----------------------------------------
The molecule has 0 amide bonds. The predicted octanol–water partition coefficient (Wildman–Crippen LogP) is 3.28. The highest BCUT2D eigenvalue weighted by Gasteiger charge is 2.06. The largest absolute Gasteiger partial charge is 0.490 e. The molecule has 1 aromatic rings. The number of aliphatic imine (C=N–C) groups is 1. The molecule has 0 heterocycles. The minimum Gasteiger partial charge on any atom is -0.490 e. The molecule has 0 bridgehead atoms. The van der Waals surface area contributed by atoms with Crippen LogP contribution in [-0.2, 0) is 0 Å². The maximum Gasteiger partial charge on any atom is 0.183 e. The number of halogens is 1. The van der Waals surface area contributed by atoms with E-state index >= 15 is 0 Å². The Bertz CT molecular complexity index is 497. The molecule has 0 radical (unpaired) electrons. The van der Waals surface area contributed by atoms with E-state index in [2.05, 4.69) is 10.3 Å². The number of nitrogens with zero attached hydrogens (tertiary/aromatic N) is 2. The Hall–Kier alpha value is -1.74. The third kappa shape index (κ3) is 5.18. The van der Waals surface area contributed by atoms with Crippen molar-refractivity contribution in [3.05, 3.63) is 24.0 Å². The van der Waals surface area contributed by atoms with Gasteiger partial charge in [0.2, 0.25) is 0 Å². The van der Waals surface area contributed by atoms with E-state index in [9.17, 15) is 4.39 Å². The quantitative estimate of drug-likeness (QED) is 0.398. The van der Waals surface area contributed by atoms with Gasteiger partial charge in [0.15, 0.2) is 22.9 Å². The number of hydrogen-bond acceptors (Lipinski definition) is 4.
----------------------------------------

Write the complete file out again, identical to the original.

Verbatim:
The molecule has 0 amide bonds. The predicted octanol–water partition coefficient (Wildman–Crippen LogP) is 3.28. The highest BCUT2D eigenvalue weighted by Gasteiger charge is 2.06. The largest absolute Gasteiger partial charge is 0.490 e. The molecule has 1 aromatic rings. The number of aliphatic imine (C=N–C) groups is 1. The molecule has 0 heterocycles. The minimum Gasteiger partial charge on any atom is -0.490 e. The molecule has 0 bridgehead atoms. The van der Waals surface area contributed by atoms with Crippen LogP contribution in [-0.2, 0) is 0 Å². The maximum Gasteiger partial charge on any atom is 0.183 e. The number of halogens is 1. The van der Waals surface area contributed by atoms with E-state index >= 15 is 0 Å². The Bertz CT molecular complexity index is 497. The molecule has 0 radical (unpaired) electrons. The van der Waals surface area contributed by atoms with E-state index in [2.05, 4.69) is 10.3 Å². The number of nitrogens with zero attached hydrogens (tertiary/aromatic N) is 2. The Hall–Kier alpha value is -1.74. The third kappa shape index (κ3) is 5.18. The van der Waals surface area contributed by atoms with Crippen molar-refractivity contribution in [3.05, 3.63) is 24.0 Å². The van der Waals surface area contributed by atoms with Gasteiger partial charge in [0.2, 0.25) is 0 Å². The van der Waals surface area contributed by atoms with E-state index in [9.17, 15) is 4.39 Å². The quantitative estimate of drug-likeness (QED) is 0.398. The van der Waals surface area contributed by atoms with Gasteiger partial charge in [0.15, 0.2) is 22.9 Å². The number of hydrogen-bond acceptors (Lipinski definition) is 4.